Portugal president reappoints centre-right PM
Portugal's president on Thursday reappointed outgoing Prime Minister Pedro Passos Coelho and tasked him with forming a new centre-right coalition, despite the lack of a majority in parliament.
But experts warned that administration may be short-lived, with a leftist alliance saying it was in position to form a government -- a prospect which neighbouring Spain and Germany both expressed deep concern about.
"I have designated Mr Passos Coelho as prime minister because he is the head of the coalition which won the October 4 parliamentary elections," conservative President Anibal Cavaco Silva said in a televised address.
Coelho's coalition took more than 38 percent of votes in the election, despite overseeing four years of painful austerity in the bailed-out country, but it lost its absolute parliamentary majority.
Trailing in second place was the Socialist Party, whose leader Antonio Costa had also staked a claim to become prime minister, insisting he could form a government with support from anti-liberal leftist parties.
Costa said Tuesday that he was in a position to put together a government with majority support in parliament.
The Socialist Party, the Left Bloc -- which is allied with Greece's anti-austerity Syriza party -- and the Communists won 122 of the parliament's 230 seats, compared with 107 for the right-wing coalition.
If these three parties, along with the Greens, manage to formalise a parliamentary union -- something which is close to happening, according to the Portuguese media -- then the days of a centre-right government are already numbered.
The president's decision to turn first to Coelho "will cost the country a lot of time because the person who has been named prime minister will inevitably by overturned by parliament," said socialist deputy Joao Soares.
Cavaco Silva recognised that "the last word is now with parliament," adding that a rejection of the government's programme by an absolute majority of lawmakers would force the new government to step down.
- 'Period of uncertainty' -
Passos Coelho must put together a government and present its programme within 10 days of it entering into office.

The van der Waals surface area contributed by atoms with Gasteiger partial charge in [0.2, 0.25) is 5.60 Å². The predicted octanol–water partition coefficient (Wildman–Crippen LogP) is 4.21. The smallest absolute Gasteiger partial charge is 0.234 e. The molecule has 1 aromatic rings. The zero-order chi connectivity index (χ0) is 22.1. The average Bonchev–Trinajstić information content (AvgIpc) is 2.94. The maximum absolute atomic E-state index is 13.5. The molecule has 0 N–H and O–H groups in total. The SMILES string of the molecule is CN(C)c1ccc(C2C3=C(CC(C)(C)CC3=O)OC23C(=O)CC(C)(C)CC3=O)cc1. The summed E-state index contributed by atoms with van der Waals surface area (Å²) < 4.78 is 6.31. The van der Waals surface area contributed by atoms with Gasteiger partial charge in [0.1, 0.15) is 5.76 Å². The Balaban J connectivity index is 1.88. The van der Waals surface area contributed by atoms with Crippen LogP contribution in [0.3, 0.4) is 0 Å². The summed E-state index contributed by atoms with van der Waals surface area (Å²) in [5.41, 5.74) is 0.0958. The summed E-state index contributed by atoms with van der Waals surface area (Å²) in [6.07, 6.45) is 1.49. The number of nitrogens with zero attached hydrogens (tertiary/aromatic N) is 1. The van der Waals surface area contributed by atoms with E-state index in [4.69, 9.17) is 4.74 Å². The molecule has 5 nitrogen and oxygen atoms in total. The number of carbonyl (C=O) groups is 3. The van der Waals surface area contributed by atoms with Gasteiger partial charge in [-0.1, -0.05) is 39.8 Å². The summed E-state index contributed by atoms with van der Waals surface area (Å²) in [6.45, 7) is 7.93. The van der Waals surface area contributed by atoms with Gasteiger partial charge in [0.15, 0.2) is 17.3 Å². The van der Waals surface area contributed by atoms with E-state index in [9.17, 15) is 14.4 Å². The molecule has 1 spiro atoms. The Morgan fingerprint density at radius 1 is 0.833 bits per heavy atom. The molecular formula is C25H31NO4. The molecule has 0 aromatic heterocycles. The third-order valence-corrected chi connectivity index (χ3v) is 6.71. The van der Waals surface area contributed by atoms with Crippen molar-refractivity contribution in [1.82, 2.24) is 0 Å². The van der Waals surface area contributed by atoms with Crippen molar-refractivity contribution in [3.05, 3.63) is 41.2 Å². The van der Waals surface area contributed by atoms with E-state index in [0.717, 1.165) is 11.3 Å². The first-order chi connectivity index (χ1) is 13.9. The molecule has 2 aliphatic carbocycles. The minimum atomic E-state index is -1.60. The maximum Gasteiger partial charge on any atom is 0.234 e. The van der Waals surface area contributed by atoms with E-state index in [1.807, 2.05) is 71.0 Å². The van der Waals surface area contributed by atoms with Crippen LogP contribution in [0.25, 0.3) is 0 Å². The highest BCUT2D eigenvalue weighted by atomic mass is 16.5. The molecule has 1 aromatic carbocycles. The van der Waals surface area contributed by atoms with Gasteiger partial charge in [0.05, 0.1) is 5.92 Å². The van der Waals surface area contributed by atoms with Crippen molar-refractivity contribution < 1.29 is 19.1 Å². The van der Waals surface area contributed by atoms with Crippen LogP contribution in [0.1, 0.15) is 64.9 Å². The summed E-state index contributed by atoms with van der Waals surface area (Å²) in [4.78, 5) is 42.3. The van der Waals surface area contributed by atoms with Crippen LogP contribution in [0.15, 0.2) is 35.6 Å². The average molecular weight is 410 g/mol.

"Portugal seems to be entering a period of uncertainty and the rhythm of the (economic) reforms risks being slowed down," said Jesus Castillo, economist at Natixis bank.
The country emerged in May 2014 from a three-year, 78-billion-euro ($88-billion) international bailout.
But Portugal's debt of around 130 percent of gross domestic product and its fragile economic recovery will provide plenty of headaches for any incoming government.
On Wednesday EU officials warned Lisbon it could face consequences for failing to present its draft budget for 2016 on time.
Portugal is the first country to fail to meet the October 15 deadline for sending budgets to the European Commission since a set of new rules for harmonising cross-border economic governance were put in place in 2013.
Before Cavaco Silva made his announcement Thursday, Spanish Prime Minister Mariano Rajoy expressed concern over the possibility that a Socialist government backed by the hard left could come to power in Portugal.
"This would be the first time in Portugal's democratic history that the party which won the elections does not govern," he said as he arrived at an annual congress of the European People's Party (EPP), which groups conservative parties from across the European Union.
In Spain, polls show the Socialists could form a majority in parliament if they join forces with new anti-austerity party Podemos, another close ally of Syriza, or the new centre-right party Ciudadanos.
Attending the same Madrid meeting, German Chancellor Angela Merkel said that such a socialist coalition in Portugal would be a "very negative" development.
According to a new opinion poll, by the Aximage institute, 32.1 percent of Portuguese voters would prefer a right-left grand coalition to emerge.
Another 26.6 percent favour a leftist alliance and 20.4 percent a minority conservative government.
© 2015 AFP